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Drowsy Drivers – hazards on Indiana highways

 

Drowsy Drivers – hazards on Indiana highways

In neighboring La Porte, David Claxton dozed off at the wheel while approaching an intersection.  It was midday, and he said that he had slept nine hours the previous night.

There are many reasons that a person may drive while drowsy – but other than a previously unknown medical condition, none are legitimate. 

Drivers who operate motor vehicles while excessively sleepy are just as dangerous as drivers who drive while under the influence of drugs or alcohol – so says the National Highway Traffic Safety Administration (NHTSA).

The most recent data from the NHTSA includes a report that studied crashes as a result of drowsy driving or fatigued driving.

While some studies claim that around 2% of crashes can be attributed to fatigue, other reputable sources, like the AAA Foundation for Traffic Safety, believe the number to be far higher.

AAA studied data from NHTSA and the Center for Disease Control and Prevention (CDC).  They concluded that 16.5% of all fatal crashes were the result of drowsy driving, and researchers say that the numbers are rising.

Claxton crashed into a telephone pole; no one else was injured, but Claxton suffered broken bones and his vehicle was a total loss. While receiving medical treatment, Claxton learned that he had sleep apnea.  He was able to seek treatment for the disorder.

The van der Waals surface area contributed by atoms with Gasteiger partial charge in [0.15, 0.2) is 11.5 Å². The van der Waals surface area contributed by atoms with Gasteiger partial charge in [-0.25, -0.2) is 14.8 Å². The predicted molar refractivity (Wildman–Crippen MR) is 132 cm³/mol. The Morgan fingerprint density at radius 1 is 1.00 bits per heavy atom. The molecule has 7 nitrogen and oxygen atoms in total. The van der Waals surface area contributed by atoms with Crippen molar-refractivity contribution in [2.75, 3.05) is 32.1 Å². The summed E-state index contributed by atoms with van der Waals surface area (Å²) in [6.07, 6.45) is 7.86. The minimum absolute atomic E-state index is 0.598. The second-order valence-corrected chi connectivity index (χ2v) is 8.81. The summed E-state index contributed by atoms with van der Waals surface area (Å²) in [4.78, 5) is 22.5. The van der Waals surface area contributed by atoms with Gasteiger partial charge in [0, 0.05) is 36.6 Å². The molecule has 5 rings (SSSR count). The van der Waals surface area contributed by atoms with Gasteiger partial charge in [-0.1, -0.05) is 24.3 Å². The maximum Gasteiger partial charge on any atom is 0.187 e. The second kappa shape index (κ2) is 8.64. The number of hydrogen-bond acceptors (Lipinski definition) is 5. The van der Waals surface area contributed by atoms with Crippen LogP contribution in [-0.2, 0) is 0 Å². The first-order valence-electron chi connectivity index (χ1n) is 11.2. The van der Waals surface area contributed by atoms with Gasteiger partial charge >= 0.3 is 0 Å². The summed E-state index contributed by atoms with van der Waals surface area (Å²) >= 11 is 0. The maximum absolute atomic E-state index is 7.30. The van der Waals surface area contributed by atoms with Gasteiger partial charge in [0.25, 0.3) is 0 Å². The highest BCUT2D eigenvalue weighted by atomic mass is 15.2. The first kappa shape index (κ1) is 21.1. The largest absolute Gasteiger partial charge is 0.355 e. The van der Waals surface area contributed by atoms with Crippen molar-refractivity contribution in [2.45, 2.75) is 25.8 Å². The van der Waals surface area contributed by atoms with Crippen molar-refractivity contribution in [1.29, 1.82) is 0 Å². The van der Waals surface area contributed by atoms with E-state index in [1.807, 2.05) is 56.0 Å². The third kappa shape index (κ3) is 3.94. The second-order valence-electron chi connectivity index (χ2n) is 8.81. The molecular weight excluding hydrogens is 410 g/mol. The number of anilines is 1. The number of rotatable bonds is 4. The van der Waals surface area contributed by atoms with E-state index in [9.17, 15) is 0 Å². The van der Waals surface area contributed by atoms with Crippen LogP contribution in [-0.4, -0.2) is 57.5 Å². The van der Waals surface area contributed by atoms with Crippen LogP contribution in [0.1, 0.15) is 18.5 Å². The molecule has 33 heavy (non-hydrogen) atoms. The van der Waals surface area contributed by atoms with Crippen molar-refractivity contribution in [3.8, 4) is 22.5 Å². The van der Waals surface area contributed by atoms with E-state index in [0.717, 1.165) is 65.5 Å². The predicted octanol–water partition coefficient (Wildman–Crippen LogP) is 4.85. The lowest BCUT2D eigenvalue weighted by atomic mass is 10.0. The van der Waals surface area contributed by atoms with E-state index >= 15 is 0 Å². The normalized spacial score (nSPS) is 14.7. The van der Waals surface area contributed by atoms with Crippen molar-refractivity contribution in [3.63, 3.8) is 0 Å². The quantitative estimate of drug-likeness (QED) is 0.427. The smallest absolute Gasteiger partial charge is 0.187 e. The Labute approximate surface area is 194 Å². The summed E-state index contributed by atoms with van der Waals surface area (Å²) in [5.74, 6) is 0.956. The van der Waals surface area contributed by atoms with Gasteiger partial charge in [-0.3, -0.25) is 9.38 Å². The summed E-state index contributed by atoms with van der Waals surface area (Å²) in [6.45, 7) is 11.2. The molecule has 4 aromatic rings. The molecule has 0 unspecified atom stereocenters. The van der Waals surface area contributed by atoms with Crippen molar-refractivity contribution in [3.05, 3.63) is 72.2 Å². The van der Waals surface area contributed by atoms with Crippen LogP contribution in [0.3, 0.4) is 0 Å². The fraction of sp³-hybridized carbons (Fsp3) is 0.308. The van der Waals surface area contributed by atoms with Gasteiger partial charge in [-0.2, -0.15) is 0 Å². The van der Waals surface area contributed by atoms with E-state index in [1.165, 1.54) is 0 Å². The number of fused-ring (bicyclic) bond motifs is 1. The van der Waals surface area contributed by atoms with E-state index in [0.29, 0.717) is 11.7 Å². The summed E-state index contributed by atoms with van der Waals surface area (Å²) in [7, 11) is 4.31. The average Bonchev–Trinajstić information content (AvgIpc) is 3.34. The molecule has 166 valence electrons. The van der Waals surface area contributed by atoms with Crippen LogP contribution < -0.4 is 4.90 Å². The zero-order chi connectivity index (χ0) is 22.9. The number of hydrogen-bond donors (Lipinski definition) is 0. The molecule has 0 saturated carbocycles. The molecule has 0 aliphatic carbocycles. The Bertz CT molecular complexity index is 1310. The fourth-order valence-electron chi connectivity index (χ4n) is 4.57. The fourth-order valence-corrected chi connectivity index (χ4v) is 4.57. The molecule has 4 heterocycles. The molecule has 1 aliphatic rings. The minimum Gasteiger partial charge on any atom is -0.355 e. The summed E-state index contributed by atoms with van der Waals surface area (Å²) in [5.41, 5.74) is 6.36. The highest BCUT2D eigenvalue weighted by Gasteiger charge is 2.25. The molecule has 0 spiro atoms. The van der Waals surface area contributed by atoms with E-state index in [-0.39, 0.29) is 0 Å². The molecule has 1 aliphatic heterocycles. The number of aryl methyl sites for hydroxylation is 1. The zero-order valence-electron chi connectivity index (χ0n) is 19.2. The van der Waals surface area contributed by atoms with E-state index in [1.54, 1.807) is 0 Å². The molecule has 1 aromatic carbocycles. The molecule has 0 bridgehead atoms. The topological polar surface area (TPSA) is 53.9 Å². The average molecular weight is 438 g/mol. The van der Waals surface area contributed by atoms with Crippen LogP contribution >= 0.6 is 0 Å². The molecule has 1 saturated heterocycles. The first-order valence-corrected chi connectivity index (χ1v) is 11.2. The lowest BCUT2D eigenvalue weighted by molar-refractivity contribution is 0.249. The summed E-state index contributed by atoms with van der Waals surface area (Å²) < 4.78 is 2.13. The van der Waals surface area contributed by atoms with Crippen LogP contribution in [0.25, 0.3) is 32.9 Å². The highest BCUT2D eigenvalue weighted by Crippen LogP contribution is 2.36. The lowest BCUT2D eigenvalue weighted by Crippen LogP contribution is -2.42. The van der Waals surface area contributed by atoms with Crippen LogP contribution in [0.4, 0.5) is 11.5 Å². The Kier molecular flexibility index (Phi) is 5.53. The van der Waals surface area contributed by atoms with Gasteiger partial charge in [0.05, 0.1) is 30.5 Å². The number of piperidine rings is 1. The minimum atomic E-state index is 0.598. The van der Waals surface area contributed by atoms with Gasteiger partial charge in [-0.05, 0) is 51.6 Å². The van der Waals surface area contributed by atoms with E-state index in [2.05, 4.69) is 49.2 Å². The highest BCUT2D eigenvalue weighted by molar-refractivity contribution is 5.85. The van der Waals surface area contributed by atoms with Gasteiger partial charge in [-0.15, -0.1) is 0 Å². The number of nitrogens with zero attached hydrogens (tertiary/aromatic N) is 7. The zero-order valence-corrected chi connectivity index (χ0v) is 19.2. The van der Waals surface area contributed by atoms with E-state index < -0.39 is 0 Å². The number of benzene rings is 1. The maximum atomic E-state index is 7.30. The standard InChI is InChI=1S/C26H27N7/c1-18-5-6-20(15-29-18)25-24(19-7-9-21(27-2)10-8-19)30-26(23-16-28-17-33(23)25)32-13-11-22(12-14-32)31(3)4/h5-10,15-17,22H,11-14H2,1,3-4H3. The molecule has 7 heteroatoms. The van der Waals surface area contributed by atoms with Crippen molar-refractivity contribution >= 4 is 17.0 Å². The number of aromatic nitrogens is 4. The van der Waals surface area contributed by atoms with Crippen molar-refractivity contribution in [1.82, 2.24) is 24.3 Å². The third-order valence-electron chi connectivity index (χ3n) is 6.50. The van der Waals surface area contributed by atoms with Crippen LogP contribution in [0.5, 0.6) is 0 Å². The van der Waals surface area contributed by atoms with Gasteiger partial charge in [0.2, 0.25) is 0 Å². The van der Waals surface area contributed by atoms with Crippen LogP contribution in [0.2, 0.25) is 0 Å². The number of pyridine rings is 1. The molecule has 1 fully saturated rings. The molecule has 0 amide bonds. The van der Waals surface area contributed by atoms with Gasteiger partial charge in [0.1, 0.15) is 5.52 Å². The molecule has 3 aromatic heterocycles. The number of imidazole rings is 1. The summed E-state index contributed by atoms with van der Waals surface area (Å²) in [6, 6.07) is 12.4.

Claxton is the exception, not the rule.

Next steps

If you or a loved one has been involved in an accident and you suspect that the driver that hit you was drowsy or may have fallen asleep, please call Marshall P. Whalley immediately. Call 219-769-2900 to schedule a free consultation.

Drowsy driving causes 16.5%, or 5000+ crash deaths annually

It may seem like a new phenomenon, but it’s not.  Nearly 10 years ago the state of Massachusetts formed a special commissioned to study the subject.  They concluded that it’s possible that 1.2 million crashes – more than 8000 people per year – lose their lives to drowsy drivers.

While the exact number of crash fatalities cannot be known, the police are trained to look for signs of driver error that points to fatigue and statistical methodologies that indicate drowsiness was a factor.

Fatigue crashes most likely:

  • Occur between 1am to 6am or in the late afternoon
  • Feature a single driver with no passengers going off-road
  • Include high rates of speed with no evidence of braking at the scene of the accident
  • Involve rear-end and head-on crashes

The only way that drivers can avoid driver fatigue is to get more sleep – but many people think that short term measures like drinking strong coffee or energy drinks will help.  Drivers might feel more alert, but the effects wear off quickly.

Be vigilant, watch for signs of fatigue

It is reasonable to assume that at some point you will engage with a sleep-deprived driver - but you can mitigate the damage that your family may suffer if you practice these defensive driving measures:

  • Be aware of your surroundings
  • Have an escape route
  • Be vigilant during peak drowsy driving times
  • Watch for drivers who engage with rumble strips or cross road lines

If a drowsy driver hits you or a loved one

If you are involved in a crash and you suspect that the other driver may be sleep-deprived or fatigued, please call Marshall P. Whalley immediately.  Whalley & Associates has served the people of Indiana, Michigan and Illinois for more than 30 years.  They are knowledgeable, trustworthy experts that are dedicated to helping victims obtain justice and full value compensation in both personal injury and wrongful death claims.  Call the law offices of to schedule a free case evaluation.

Marshall P. Whalley & Associates, PC

5 West 112th Avenue

Crown Point, IN 46307

219-769-2900

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